Shaw, a carpenter and history graduate, built the Mary Marshall for an audacious repeat of the 1812 survey for the James River and Kanawah Canal line led by Chief Justice of the U.S. Supreme Court, John Marshall. This survey traveled up the James River and Jackson’s Creek, over land across the Alleghenies, down the Greenbrier River and finally down the New River. In his  Marshall Expedition blog, Shaw writes, “With this project, our aim is to celebrate the Bi-Centennial of Marshall’s journey, paying tribute to Marshall’s courage and vision by retracing the length of the intended canal line. … A batteau ascent of this length has not been attempted in at least 150 years and is bound to be an extremely arduous undertaking. Our region’s rivers are tremendous historical and ecological resources and we hope to inspire people to become more engaged in utilizing and protecting them.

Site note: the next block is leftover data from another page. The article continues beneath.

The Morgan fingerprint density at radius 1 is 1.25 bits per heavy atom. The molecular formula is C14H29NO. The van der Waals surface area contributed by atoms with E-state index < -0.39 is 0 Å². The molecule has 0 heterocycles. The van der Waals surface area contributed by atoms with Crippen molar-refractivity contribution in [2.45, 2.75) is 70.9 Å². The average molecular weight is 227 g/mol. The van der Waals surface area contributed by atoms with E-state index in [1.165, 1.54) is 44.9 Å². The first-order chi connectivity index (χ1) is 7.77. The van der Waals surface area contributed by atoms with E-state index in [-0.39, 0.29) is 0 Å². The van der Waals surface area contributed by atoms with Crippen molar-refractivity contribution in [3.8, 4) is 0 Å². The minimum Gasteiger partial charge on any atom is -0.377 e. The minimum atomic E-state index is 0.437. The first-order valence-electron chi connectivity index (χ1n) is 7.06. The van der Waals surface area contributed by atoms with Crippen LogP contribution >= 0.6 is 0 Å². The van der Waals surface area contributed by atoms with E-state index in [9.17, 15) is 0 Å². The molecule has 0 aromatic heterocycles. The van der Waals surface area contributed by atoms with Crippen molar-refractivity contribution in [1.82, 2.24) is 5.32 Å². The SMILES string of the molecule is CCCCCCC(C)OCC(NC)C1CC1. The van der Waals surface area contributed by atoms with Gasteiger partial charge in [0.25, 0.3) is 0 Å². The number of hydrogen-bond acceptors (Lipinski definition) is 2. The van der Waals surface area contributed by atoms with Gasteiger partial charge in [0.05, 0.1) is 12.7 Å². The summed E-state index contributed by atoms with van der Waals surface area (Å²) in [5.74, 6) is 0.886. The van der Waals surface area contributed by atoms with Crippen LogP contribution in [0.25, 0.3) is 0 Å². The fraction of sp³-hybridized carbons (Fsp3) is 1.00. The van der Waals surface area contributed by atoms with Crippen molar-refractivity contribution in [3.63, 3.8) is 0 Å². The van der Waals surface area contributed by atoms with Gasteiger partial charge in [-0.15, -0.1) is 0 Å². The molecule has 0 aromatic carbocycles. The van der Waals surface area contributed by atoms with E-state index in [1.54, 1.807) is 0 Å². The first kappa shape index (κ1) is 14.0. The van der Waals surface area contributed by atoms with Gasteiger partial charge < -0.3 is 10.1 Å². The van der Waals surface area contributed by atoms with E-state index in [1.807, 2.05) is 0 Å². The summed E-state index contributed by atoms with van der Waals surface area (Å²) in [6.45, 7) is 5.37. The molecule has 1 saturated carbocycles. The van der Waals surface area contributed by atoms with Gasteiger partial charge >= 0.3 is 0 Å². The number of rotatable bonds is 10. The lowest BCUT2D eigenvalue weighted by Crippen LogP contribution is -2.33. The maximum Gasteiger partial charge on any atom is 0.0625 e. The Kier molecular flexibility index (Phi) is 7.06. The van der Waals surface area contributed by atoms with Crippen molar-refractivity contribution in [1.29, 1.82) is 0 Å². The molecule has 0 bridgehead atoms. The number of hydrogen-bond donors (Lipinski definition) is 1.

From Shaw, the Footprints team learned about the history of batteaux on the James, their construction, and how to maneuver them up and down stream using long poles and bow and stern sweep oars. Poling the batteau consisted of paired teams of 2 – 6 students walking to the bow, synchronously planting their poles on the river bottom at the call “pole!“, and then pushing against the poles as they walked toward the stern. We averaged about 300 circuits up and back each hour. While the dimensions of the Mary Marshall are 43′x7′, the length we were able to walk when poling was probably about 50′ per circuit. Given this pace and the boat dimensions we estimated that we walked more than 15 miles each day up and down the boat. With this effort and the benefit of the current we maintained a speed of 3-4 mph down river, even on sluggish stretches, and covered 15 – 20 miles each day.